This is not unlike the editorial position once taken by one of the most renowned muckraking editors of the early twentieth century, Norman Hapgood of Collier's magazine. Hapgood once had the opportunity to publish Upton Sinclair's book The Jungle as a serial. The magazine's owner, Robert Collier, wanted to run it, but Hapgood did not. As he explained to Collier, he worried that the book's very style conflicted with the principles and standards of truth that the magazine tried to uphold. He told Collier: "We have quickly made a great reputation for the weekly. In doing it we have used a method that is sensation, but it is our own special kind of sensation. It is the sensation of telling the exact truth about important things — as exact as science itself. Sinclair's sensationalism is of a more familiar type, the sensationalism of exaggeration, of piling on the colors, of saying, if there is blood on the floor of a slaughterhouse, that it is an inch thick, when it isn't." Here, Hapgood and Abbott are expressing the conscience-ridden ideals of a journalism that holds as close to the shore of truth as possible. Their views are not unlike those of William T. Stead whose "purpose was to give a 'soul' to sensational journalism."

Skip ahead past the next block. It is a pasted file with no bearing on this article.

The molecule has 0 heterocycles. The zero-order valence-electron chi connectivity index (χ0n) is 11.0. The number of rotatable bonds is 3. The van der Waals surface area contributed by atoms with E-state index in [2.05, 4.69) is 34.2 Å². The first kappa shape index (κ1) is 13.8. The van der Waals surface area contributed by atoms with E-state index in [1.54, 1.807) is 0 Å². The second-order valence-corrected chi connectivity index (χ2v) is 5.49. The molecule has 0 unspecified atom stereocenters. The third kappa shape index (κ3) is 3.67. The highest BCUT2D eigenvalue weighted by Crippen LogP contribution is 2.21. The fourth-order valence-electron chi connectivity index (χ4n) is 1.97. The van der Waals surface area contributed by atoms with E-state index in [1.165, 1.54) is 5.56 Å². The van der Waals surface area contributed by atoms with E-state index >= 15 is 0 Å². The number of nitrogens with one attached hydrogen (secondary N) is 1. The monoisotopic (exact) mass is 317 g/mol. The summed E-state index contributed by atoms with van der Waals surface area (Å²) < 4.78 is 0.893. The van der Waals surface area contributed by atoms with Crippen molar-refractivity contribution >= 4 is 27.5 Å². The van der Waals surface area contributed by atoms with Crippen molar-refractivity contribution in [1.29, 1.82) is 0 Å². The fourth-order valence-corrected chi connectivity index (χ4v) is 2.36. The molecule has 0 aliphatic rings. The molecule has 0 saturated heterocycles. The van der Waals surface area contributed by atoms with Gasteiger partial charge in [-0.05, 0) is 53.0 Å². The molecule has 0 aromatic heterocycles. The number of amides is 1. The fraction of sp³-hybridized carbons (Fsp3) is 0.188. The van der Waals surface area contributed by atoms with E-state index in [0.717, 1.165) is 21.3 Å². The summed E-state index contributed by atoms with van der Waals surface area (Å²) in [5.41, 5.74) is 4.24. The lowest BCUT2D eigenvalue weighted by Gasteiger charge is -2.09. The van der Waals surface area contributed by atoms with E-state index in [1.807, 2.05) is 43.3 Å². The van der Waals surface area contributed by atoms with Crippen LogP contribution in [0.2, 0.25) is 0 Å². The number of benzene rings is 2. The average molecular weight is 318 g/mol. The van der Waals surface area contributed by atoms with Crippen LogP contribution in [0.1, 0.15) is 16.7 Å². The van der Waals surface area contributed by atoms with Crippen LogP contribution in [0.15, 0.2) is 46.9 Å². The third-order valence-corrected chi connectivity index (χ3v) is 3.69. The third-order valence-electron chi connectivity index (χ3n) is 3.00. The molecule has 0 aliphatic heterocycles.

Such vicious journalism as Lawson's, Abbott wrote, reached its zenith with the assassination of President William McKinley in 1901 by anarchist Leon Czolgosz. Indeed, journalist and editor Willis Abbot recalled that when he was editor in chief of the New York Journal, his paper was at the center of the controversy surrounding William Randolph Hearst's sensational journalism and the president's slaying. Abbot noted that the controversy began after William Goebel, a Democrat who had recently been elected governor of Kentucky, was shot, "and some imp of the perverse" prompted Hearst writer Ambrose Bierce to write the following quatrain:

The bullet that pierced Goebel's breast Cannot be found in all the West.
McKinley was shot a few days after the poem's publication, and "public sentiment raged over this 'incitement to assassination,'" as it became the topic of Sunday sermons and as societies passed critical resolutions and businessmen boycotted the Journal, Abbot recalled.

But on a larger scale, Lyman Abbott argued, McKinley's death was more the product of a press-created ethos — of a pattern of "vehement rhetoric in vituperation of the chief magistrate of the nation" that had regularly been appearing in the nation's newspapers. He noted that the newspapers published such abusive accusations as part of a traditional partisan approach to journalism. But in an age when anarchists abounded in the nation, the scathing language of the newspapers' partisans and the "private teachings" of anarchists had congealed into a murderous compound. That is, the newspapers' accusation that McKinley was a tyrant combined with the anarchists' belief that all tyrants must die. Thus, Abbott argued, "The assassination of William McKinley was the ripened fruit of seed sown by lawless tongues in partisan invective which public opinion, regardless of party, should have sternly rebuked."